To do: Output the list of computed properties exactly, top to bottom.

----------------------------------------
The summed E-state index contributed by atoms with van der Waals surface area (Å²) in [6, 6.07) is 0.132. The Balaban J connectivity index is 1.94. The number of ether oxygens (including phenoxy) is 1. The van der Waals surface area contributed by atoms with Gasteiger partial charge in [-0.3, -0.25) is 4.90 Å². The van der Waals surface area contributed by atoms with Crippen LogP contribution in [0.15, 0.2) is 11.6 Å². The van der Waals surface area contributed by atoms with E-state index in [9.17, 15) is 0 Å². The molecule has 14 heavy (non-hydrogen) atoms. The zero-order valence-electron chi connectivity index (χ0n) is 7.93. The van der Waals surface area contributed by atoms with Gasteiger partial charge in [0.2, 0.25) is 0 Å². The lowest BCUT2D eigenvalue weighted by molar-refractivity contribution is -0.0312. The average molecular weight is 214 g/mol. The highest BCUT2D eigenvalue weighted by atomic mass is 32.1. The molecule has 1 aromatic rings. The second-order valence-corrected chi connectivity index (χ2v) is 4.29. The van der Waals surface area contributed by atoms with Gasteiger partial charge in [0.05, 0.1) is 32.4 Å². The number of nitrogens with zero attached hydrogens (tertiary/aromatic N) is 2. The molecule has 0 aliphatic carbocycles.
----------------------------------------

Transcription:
The summed E-state index contributed by atoms with van der Waals surface area (Å²) in [6, 6.07) is 0.132. The Balaban J connectivity index is 1.94. The number of ether oxygens (including phenoxy) is 1. The van der Waals surface area contributed by atoms with Gasteiger partial charge in [-0.3, -0.25) is 4.90 Å². The van der Waals surface area contributed by atoms with Crippen LogP contribution in [0.15, 0.2) is 11.6 Å². The van der Waals surface area contributed by atoms with E-state index in [9.17, 15) is 0 Å². The molecule has 14 heavy (non-hydrogen) atoms. The zero-order valence-electron chi connectivity index (χ0n) is 7.93. The van der Waals surface area contributed by atoms with Gasteiger partial charge in [0.2, 0.25) is 0 Å². The lowest BCUT2D eigenvalue weighted by molar-refractivity contribution is -0.0312. The average molecular weight is 214 g/mol. The highest BCUT2D eigenvalue weighted by atomic mass is 32.1. The molecule has 1 aromatic rings. The second-order valence-corrected chi connectivity index (χ2v) is 4.29. The van der Waals surface area contributed by atoms with Gasteiger partial charge in [0.05, 0.1) is 32.4 Å². The number of nitrogens with zero attached hydrogens (tertiary/aromatic N) is 2. The molecule has 0 aliphatic carbocycles.